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STAT 2103 Class Topics Chapter 1 thru Chapter 3 McGlave_Benson_Sincich(3)

# STAT 2103 Class Topics Chapter 1 thru Chapter 3 McGlave_Benson_Sincich(3)

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STAT 2103 Class Topics Chapter 1 What is Statistics? Statistics is the science of conducting studies to collect, organize and summarize data and to draw conclusions from the data. Definitions: An experimental unit is an object (e.g., person, thing, transaction, or event) upon which we collect data. A population is the collection of all objects, animals or persons that are of interest. A variable is a characteristic under study that assumes different values for different elements of the population. Data are the measured values of(a) variable(s). Variables whose values are determined by chance are called random variables . A collection of data values is called a data set . Descriptive statistics is the branch of statistics concerned with collection, organization, summation, and presentation of data. A parameter is a numerical characteristic of a population. A sample is a subset of a population. A statistic is a numerical characteristic of a sample. Inferential statistics is the branch of statistics concerned with inferring the characteristics of populations (i.e., parameter values) based on information contained in sample data sets. Inferential statistics includes estimation of parameters and hypothesis testing. A measure of reliability is a statement (usually quantified) about the degree of uncertainty associated with a statistical inference. Two Types of Variables: Categorical (attribute or qualitative) variable : When a variable name categories and answers questions about how cases fall into those categories, we call it a categorical variable. Example: eye color, race, gender, nationality, species of tree, success/failure. Quantitative variable is numerical in nature. It represents a count or a measurement made on elements of a population or sample. A quantitative variable is discrete if it can assume at most a finite or countable number of possible values. Otherwise it is continuous. 1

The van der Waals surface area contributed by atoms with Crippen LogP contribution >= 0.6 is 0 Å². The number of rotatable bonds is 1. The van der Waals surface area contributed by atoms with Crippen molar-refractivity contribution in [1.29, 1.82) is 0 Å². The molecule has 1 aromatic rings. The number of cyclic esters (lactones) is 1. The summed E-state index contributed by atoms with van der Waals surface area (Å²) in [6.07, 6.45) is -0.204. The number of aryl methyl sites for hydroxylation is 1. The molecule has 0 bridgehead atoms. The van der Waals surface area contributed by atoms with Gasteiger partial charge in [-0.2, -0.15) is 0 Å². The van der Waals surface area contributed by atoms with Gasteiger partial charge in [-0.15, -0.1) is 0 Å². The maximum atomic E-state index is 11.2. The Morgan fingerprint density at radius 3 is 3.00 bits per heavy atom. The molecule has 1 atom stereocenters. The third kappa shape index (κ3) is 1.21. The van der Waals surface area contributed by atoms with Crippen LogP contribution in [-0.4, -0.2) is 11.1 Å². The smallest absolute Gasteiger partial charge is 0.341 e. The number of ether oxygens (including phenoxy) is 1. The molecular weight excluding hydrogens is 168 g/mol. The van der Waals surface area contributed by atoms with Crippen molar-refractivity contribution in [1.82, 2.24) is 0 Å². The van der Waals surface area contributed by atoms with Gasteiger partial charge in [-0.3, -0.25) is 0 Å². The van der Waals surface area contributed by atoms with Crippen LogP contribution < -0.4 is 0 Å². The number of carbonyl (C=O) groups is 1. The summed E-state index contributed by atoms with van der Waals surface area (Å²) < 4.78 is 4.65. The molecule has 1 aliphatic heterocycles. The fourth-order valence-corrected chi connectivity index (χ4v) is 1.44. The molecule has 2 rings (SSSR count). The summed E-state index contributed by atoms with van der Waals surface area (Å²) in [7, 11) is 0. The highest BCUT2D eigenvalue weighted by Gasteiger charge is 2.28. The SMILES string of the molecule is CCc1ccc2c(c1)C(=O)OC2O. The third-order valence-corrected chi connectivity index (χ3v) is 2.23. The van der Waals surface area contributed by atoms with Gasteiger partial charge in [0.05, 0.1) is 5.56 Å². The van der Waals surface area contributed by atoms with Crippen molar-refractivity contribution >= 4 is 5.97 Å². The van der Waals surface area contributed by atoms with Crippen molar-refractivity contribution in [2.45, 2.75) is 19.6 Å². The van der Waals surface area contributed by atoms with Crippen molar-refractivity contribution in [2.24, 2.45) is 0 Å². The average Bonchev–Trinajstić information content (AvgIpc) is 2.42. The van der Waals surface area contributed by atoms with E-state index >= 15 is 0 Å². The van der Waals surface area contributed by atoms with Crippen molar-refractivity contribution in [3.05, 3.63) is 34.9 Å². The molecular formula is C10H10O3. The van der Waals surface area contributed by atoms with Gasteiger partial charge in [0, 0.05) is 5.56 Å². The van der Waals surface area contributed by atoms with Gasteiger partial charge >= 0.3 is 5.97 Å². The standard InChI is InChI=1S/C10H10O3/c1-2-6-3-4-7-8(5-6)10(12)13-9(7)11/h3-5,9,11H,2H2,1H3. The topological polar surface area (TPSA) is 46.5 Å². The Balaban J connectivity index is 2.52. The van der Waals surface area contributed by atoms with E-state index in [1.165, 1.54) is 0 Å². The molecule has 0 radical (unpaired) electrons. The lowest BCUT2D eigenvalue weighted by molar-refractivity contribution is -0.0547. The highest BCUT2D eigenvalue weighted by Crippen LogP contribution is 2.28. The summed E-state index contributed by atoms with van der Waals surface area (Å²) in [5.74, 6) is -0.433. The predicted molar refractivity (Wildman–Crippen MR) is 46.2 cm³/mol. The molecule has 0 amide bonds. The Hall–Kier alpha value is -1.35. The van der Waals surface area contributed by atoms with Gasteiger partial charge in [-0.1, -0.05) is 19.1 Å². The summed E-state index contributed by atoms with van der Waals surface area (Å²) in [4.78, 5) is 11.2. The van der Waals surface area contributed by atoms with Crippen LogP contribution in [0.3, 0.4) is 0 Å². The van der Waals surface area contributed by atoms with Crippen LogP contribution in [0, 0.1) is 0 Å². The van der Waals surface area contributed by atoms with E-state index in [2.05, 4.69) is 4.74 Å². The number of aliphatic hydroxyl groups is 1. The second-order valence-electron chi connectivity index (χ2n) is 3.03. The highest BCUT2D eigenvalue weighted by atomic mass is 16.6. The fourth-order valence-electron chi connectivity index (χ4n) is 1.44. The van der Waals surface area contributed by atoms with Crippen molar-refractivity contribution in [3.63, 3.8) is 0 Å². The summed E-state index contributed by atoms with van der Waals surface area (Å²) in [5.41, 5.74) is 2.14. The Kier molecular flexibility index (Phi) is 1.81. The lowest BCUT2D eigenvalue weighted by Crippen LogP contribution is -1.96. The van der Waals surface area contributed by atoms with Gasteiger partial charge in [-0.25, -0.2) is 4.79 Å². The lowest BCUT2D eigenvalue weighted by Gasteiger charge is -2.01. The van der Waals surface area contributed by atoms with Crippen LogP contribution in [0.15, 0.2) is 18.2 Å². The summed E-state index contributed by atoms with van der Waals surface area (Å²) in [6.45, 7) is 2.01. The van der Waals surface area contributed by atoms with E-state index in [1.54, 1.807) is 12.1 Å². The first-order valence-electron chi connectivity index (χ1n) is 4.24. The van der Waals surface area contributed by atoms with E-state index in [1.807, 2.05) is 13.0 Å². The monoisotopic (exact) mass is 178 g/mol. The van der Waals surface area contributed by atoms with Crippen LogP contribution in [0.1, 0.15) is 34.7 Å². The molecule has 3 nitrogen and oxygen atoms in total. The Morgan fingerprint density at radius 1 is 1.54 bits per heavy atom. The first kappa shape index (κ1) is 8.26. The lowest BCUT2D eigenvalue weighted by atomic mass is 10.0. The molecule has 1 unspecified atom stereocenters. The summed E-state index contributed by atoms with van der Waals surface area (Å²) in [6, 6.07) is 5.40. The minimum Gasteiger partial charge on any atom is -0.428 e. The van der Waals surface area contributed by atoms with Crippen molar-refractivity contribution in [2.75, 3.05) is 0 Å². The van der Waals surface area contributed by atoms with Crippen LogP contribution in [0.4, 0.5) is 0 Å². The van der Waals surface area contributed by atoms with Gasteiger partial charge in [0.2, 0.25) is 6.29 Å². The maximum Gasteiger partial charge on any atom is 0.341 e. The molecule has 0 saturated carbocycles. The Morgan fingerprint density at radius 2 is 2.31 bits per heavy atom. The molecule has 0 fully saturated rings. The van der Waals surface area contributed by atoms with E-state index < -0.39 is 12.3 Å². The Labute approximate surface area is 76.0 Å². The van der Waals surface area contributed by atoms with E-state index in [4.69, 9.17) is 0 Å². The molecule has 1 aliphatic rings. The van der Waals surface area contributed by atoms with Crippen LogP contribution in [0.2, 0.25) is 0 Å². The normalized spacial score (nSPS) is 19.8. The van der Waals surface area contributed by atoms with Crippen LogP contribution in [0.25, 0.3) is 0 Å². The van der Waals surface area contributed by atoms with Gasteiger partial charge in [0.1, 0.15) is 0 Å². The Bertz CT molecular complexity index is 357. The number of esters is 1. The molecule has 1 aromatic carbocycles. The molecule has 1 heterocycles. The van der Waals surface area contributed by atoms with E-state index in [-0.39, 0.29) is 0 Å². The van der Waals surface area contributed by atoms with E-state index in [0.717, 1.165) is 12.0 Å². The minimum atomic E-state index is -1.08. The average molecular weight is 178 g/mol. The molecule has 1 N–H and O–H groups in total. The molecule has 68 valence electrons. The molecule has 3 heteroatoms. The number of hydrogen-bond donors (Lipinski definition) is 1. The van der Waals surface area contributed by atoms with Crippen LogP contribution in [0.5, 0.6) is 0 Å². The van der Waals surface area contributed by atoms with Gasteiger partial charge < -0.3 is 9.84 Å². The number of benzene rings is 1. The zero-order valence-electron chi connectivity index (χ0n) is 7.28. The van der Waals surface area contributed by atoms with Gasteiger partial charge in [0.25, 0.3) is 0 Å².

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Measurement Scales 1) The nominal level of a measurement classifies data into mutually exclusive (non-overlapping) and exhaustive categories, in which no order or ranking can be imposed on the data. Examples: gender, race, religious affiliation, car color etc. 2) The ordinal level of measurement classifies data into categories that can be ranked; however precise differences between the ranks do not exist. Examples: course grades, ranking of American cities according to livability. 3) The interval level of measurement ranks data, and precise differences between units of measurements do exist: Examples: Measurement of time; the difference between the year 2000 and the year 2001 is the same as the difference between the year 1950 and the year 1951. Fahrenheit temperatures; the difference between 32 degrees F and 40 degree F is the same as the difference between 90 degrees F and 98 degrees F. Data at this level may lack an inherent zero starting point. At this level, differences are meaningful, but ratios are not.
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